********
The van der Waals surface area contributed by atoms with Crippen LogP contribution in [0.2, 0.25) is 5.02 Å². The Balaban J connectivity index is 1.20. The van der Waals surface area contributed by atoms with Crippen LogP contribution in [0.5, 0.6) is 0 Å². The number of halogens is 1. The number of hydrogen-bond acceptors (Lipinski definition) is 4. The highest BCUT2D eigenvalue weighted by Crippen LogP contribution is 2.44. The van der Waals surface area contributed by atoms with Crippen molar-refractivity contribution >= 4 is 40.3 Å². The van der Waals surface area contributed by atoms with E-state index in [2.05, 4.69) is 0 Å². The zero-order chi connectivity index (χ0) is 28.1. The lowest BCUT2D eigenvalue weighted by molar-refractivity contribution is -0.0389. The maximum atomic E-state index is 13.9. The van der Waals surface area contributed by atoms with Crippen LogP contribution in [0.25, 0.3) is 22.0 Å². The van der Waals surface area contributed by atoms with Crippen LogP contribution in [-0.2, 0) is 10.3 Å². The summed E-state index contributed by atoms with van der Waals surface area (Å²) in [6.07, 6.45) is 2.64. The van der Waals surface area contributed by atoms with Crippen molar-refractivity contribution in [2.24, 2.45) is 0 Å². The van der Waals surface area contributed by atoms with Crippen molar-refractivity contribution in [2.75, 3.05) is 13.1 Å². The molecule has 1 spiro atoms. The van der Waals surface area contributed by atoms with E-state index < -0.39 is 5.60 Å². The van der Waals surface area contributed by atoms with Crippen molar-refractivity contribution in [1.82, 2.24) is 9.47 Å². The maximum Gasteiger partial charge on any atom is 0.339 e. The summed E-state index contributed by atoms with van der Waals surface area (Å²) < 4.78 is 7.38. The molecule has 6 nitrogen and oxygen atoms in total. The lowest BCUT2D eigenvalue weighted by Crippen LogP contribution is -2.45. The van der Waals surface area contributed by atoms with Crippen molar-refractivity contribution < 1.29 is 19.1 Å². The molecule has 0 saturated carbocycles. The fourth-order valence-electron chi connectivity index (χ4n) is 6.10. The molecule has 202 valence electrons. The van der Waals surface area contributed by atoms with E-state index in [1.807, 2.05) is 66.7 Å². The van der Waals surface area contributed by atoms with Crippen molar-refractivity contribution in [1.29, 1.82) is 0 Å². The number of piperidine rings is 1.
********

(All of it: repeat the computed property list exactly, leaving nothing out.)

The van der Waals surface area contributed by atoms with Crippen LogP contribution in [0.2, 0.25) is 5.02 Å². The Balaban J connectivity index is 1.20. The van der Waals surface area contributed by atoms with Crippen LogP contribution in [0.5, 0.6) is 0 Å². The number of halogens is 1. The number of hydrogen-bond acceptors (Lipinski definition) is 4. The highest BCUT2D eigenvalue weighted by Crippen LogP contribution is 2.44. The van der Waals surface area contributed by atoms with Crippen molar-refractivity contribution >= 4 is 40.3 Å². The van der Waals surface area contributed by atoms with E-state index in [2.05, 4.69) is 0 Å². The zero-order chi connectivity index (χ0) is 28.1. The lowest BCUT2D eigenvalue weighted by molar-refractivity contribution is -0.0389. The maximum atomic E-state index is 13.9. The van der Waals surface area contributed by atoms with Crippen LogP contribution in [0.25, 0.3) is 22.0 Å². The van der Waals surface area contributed by atoms with Crippen LogP contribution in [-0.2, 0) is 10.3 Å². The summed E-state index contributed by atoms with van der Waals surface area (Å²) in [6.07, 6.45) is 2.64. The van der Waals surface area contributed by atoms with Crippen molar-refractivity contribution in [2.24, 2.45) is 0 Å². The van der Waals surface area contributed by atoms with Crippen molar-refractivity contribution in [2.75, 3.05) is 13.1 Å². The molecule has 1 spiro atoms. The van der Waals surface area contributed by atoms with E-state index < -0.39 is 5.60 Å². The van der Waals surface area contributed by atoms with Crippen molar-refractivity contribution in [1.82, 2.24) is 9.47 Å². The maximum Gasteiger partial charge on any atom is 0.339 e. The summed E-state index contributed by atoms with van der Waals surface area (Å²) < 4.78 is 7.38. The molecule has 6 nitrogen and oxygen atoms in total. The lowest BCUT2D eigenvalue weighted by Crippen LogP contribution is -2.45. The van der Waals surface area contributed by atoms with Crippen molar-refractivity contribution < 1.29 is 19.1 Å². The molecule has 0 saturated carbocycles. The fourth-order valence-electron chi connectivity index (χ4n) is 6.10. The molecule has 202 valence electrons. The van der Waals surface area contributed by atoms with E-state index in [1.807, 2.05) is 66.7 Å². The van der Waals surface area contributed by atoms with Crippen molar-refractivity contribution in [1.29, 1.82) is 0 Å². The number of piperidine rings is 1.